DACA, the “Dream Act” and its latest iteration “Recognizing America’s Children Act”

DACA, the “Dream Act” and its latest iteration “Recognizing America’s Children Act”

by Linda M Kaplan, Esq.

There are many disparate opinions about what the U.S. should do about undocumented immigrants but the group that elicits the most compassion seems to be those who were brought to the U.S. as children. Most Americans sympathize with the plight of children who have lived much of their life in the U.S. and in many cases, do not even remember living anywhere else or even speak anything other than English. Some of them do not even realize that they are not U.S. citizens until their friends start applying for learners permits and they find themselves unable to obtain a driver’s license or a part time job during high school.

The Deferred Action for Childhood Arrivals (DACA) is a policy implemented by President Obama that allows many undocumented immigrants who were brought to the U.S. as children before their 16th birthday (and before June 2007) to obtain a work permit and protection against deportation (removal). The Pew Research Center estimated that up to 1.7 million people might be eligible for DACA and as of June 2016, over 740,000 DACA applications had been approved.

DACA was always a temporary fix to a long-term problem. For years prior to DACA and since DACA, there have been legislative proposals that can generally be referred to as the “Dream Act”. The First Dream Act (Development, Relief and Education for Alien Minors) was introduced in 2001 and has been reintroduced numerous times but has never been passed. If passed, this would be a permanent solution for these young people by granting conditional residency followed by permanent residency if they meet the requirements of the law.

The most recently proposed “Dream Act” is the “Recognizing America’s Children Act” (RAC) which was introduced in 2016 without final action by our Congress. U.S. Representative Carlos Curbelo (FL-26) along with Rep. Mike Coffman (CO-06) have recently reintroduced this act. According to Rep. Coffman “It’s so important to recognize that young people who were brought here as children, who grew up here, went to school here, and who often know of no other country, be allowed to legally remain in the United States. Let’s give them a chance to achieve the American Dream through work, education or military service, and to help us together build a stronger America”

The RAC would grant conditional residence for five years to those who have been continuously physically present in the U.S. since Jan 1, 2012 and who entered when they were younger than 16. After 5 years, they may qualify for permanent resident status and 5 years later they may apply for U.S. citizenship. The bill provides three pathways toward legalization: higher education, service in the armed forces or employment.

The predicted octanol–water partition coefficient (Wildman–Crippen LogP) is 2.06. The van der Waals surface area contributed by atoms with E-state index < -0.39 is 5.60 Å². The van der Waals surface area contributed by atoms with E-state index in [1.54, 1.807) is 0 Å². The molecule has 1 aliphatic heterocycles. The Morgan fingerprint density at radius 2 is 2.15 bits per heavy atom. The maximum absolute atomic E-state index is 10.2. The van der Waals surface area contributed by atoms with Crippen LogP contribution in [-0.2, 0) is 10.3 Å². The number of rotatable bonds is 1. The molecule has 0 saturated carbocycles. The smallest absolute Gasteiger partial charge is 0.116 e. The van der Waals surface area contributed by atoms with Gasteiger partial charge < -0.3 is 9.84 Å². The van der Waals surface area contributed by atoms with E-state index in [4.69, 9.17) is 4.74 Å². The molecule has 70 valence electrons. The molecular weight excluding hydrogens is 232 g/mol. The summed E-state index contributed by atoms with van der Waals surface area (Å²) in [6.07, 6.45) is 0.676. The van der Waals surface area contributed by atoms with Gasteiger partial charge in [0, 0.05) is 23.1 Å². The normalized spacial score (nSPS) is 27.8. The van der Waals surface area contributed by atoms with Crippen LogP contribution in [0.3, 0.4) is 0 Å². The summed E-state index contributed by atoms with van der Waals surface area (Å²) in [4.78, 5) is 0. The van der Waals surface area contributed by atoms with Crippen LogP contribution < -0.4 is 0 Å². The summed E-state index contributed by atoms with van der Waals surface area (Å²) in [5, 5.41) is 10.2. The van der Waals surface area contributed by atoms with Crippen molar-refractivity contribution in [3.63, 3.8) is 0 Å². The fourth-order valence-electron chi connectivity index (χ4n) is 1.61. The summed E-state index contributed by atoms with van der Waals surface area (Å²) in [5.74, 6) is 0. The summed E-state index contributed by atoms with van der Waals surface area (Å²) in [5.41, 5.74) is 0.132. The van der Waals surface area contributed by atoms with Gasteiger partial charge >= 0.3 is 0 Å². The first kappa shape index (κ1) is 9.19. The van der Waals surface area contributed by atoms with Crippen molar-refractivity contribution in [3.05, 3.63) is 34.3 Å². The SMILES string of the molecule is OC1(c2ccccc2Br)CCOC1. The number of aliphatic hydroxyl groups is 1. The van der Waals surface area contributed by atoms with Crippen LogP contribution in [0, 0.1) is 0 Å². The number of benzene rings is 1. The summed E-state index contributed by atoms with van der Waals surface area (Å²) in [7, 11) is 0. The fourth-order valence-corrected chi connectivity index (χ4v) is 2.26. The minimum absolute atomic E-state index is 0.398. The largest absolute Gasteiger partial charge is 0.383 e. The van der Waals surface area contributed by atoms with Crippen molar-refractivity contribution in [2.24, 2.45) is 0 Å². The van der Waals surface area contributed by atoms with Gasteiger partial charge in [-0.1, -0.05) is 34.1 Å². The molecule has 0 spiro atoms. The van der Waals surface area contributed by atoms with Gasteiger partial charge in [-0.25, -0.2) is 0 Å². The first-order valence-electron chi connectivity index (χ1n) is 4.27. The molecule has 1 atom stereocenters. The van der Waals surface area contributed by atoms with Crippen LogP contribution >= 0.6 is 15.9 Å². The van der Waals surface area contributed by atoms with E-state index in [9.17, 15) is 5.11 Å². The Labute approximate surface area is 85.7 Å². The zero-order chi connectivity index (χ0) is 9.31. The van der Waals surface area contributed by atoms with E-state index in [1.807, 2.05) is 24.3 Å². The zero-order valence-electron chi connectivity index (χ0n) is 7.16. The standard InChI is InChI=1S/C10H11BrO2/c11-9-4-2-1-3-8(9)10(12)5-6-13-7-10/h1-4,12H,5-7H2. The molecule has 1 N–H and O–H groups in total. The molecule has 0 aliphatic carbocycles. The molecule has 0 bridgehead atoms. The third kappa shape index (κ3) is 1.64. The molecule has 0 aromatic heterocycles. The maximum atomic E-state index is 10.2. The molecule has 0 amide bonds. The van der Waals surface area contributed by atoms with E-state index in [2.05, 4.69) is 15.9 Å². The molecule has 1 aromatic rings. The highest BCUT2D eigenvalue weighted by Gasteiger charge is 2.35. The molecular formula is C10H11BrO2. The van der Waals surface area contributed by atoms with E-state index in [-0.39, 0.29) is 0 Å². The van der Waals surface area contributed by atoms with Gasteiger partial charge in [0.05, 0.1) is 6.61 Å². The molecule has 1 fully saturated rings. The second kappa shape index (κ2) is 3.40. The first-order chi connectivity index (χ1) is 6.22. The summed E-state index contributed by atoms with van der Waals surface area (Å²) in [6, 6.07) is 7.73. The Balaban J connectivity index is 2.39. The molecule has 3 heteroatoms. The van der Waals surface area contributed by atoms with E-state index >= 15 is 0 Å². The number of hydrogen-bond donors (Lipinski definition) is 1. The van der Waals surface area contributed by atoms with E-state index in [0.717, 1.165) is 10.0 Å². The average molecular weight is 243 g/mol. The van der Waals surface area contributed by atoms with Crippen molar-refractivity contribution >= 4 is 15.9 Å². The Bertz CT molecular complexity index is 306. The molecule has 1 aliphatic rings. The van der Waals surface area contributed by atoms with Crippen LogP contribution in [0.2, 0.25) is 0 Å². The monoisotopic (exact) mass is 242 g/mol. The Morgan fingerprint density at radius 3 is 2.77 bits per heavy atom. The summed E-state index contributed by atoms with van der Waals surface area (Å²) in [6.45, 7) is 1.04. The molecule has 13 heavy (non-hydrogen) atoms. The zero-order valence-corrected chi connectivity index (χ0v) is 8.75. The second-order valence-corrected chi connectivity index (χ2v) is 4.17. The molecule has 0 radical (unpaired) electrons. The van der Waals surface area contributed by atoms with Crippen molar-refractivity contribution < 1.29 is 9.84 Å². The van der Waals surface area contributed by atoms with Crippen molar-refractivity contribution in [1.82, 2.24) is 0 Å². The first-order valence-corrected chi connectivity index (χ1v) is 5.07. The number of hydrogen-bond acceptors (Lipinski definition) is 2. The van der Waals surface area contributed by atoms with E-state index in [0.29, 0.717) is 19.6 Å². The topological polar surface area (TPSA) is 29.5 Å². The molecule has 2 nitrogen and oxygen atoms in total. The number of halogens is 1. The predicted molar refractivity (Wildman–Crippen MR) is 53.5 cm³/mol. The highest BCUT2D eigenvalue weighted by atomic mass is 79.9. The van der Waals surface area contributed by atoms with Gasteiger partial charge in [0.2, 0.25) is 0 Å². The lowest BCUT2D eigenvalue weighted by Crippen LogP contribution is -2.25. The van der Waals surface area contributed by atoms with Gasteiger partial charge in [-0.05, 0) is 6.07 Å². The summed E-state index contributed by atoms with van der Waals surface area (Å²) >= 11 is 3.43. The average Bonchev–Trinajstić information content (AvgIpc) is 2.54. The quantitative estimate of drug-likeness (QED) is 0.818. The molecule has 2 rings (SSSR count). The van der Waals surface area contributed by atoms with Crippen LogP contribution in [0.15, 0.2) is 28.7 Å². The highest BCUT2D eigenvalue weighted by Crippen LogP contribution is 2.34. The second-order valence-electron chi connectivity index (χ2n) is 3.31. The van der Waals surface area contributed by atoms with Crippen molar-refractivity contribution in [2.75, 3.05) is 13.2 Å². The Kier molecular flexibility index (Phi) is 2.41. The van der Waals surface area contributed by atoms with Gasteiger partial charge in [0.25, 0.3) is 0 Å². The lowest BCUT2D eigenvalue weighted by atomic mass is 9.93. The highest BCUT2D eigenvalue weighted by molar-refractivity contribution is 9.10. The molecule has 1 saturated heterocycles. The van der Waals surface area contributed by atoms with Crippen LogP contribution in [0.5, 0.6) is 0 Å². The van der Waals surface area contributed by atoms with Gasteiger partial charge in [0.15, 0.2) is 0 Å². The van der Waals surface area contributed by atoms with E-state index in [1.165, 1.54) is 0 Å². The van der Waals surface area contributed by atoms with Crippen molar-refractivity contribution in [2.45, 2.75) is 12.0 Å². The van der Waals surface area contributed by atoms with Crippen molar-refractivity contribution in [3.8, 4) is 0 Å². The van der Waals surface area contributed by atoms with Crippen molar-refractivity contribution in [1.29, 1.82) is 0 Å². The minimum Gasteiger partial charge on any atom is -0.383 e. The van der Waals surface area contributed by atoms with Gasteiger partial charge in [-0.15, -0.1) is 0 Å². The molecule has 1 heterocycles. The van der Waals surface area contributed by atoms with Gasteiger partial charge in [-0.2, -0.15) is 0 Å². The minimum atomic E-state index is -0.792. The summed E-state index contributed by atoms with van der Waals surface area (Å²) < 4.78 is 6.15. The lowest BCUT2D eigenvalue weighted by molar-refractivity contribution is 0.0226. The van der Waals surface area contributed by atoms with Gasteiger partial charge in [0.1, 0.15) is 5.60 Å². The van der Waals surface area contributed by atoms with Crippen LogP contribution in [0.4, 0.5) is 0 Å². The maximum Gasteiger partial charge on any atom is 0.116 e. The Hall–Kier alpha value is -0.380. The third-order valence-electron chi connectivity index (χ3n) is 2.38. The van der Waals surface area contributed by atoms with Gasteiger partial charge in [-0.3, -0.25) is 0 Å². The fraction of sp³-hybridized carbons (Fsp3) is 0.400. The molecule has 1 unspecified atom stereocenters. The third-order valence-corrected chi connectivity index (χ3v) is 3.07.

While the humanitarian aspects of this issue are compelling on their own, what is often overlooked in the debate is the economic costs if DACA were eliminated and the economic benefit of enacting a permanent solution such as the RAC. Many Americans believe that the presence of unauthorized immigrants is a financial burden that is harmful to the economy but the economic research indicates the opposite.

The Cato Institute issued a report on Jan 19, 2017, The Economic and Fiscal Impact of Repealing DACA, which was a scholarly and well researched report. This report concludes that the “fiscal cost of immediately deporting the approximately 750,00 people currently in the DACA program would be over $ 60 billion to the federal government along with a $ 280 billion reduction in economic growth over the next decade. The Cato institute report refers to a 2016 study in the Journal of Public Economics, which outlines the benefits of moving immigrants into employment from either outside the formal labor force or unemployment. By working and earning a higher income in the formal sector the “DACA workers’ pay more taxes, both through payroll, income, and sales because of greater consumption associated with higher income.” Having the ability to earn higher levels of education adds even more to the positive fiscal effect. The loss of the positive fiscal effect of DACA is even more significant when you consider that the cost to the government to deport these young people would be $ 7.5 billion.

The economic benefits of the approximately 750,000 people in the DACA program is much smaller than the benefits which would accrue to the American economy if the “Dream Act” or the RAC were enacted. A study conducted by the Center for American Progress in 2012 estimated that granting legal status to 2.1 million young people and incentivizing higher education would create an aggregate 19 % increase in earnings by 2030, totaling $ 148 billion. These earning would in turn trigger spending on goods and services that would create $ 181 billion in induced economic impact, 1.4 million new jobs and $ 10 billion in increased revenue providing a total economic impact of $ 329 billion for 2.1 million DREAMERS.

Creating a legal pathway for the young dreamers is clearly an issue in which our humanitarian concerns can be justified by the significant positive economic impact to the U.S.

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